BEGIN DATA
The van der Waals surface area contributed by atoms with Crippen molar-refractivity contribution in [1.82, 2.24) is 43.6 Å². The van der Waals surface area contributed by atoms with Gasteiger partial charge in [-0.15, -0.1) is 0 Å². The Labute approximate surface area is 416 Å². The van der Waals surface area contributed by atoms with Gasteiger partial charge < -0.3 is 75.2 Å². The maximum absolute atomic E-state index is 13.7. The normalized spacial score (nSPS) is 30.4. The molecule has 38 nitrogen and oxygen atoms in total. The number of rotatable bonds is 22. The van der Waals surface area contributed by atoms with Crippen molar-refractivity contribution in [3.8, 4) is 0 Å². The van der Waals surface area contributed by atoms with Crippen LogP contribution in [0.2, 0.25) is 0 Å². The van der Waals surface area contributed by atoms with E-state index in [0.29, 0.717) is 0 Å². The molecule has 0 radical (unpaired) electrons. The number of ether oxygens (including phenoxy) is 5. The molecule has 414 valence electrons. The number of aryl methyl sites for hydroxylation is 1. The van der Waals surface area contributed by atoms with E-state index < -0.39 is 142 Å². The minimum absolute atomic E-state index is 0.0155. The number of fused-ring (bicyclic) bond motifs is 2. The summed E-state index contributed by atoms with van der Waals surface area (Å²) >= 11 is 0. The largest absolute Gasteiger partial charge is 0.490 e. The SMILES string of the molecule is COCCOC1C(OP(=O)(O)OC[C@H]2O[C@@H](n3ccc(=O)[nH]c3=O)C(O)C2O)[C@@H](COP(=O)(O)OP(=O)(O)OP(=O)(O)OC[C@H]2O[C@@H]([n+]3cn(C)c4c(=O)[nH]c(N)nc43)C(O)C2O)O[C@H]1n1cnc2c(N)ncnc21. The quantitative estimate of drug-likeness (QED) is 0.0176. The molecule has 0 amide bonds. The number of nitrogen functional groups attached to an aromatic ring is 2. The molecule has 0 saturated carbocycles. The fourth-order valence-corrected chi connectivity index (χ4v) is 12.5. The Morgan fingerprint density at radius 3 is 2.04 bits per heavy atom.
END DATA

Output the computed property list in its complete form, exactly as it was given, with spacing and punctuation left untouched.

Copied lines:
The van der Waals surface area contributed by atoms with Crippen molar-refractivity contribution in [1.82, 2.24) is 43.6 Å². The van der Waals surface area contributed by atoms with Gasteiger partial charge in [-0.15, -0.1) is 0 Å². The Labute approximate surface area is 416 Å². The van der Waals surface area contributed by atoms with Gasteiger partial charge < -0.3 is 75.2 Å². The maximum absolute atomic E-state index is 13.7. The normalized spacial score (nSPS) is 30.4. The molecule has 38 nitrogen and oxygen atoms in total. The number of rotatable bonds is 22. The van der Waals surface area contributed by atoms with Crippen molar-refractivity contribution in [3.8, 4) is 0 Å². The van der Waals surface area contributed by atoms with Crippen LogP contribution in [0.2, 0.25) is 0 Å². The van der Waals surface area contributed by atoms with E-state index in [0.29, 0.717) is 0 Å². The molecule has 0 radical (unpaired) electrons. The number of ether oxygens (including phenoxy) is 5. The molecule has 414 valence electrons. The number of aryl methyl sites for hydroxylation is 1. The van der Waals surface area contributed by atoms with E-state index < -0.39 is 142 Å². The minimum absolute atomic E-state index is 0.0155. The number of fused-ring (bicyclic) bond motifs is 2. The summed E-state index contributed by atoms with van der Waals surface area (Å²) >= 11 is 0. The largest absolute Gasteiger partial charge is 0.490 e. The SMILES string of the molecule is COCCOC1C(OP(=O)(O)OC[C@H]2O[C@@H](n3ccc(=O)[nH]c3=O)C(O)C2O)[C@@H](COP(=O)(O)OP(=O)(O)OP(=O)(O)OC[C@H]2O[C@@H]([n+]3cn(C)c4c(=O)[nH]c(N)nc43)C(O)C2O)O[C@H]1n1cnc2c(N)ncnc21. The quantitative estimate of drug-likeness (QED) is 0.0176. The molecule has 0 amide bonds. The number of nitrogen functional groups attached to an aromatic ring is 2. The molecule has 0 saturated carbocycles. The fourth-order valence-corrected chi connectivity index (χ4v) is 12.5. The Morgan fingerprint density at radius 3 is 2.04 bits per heavy atom.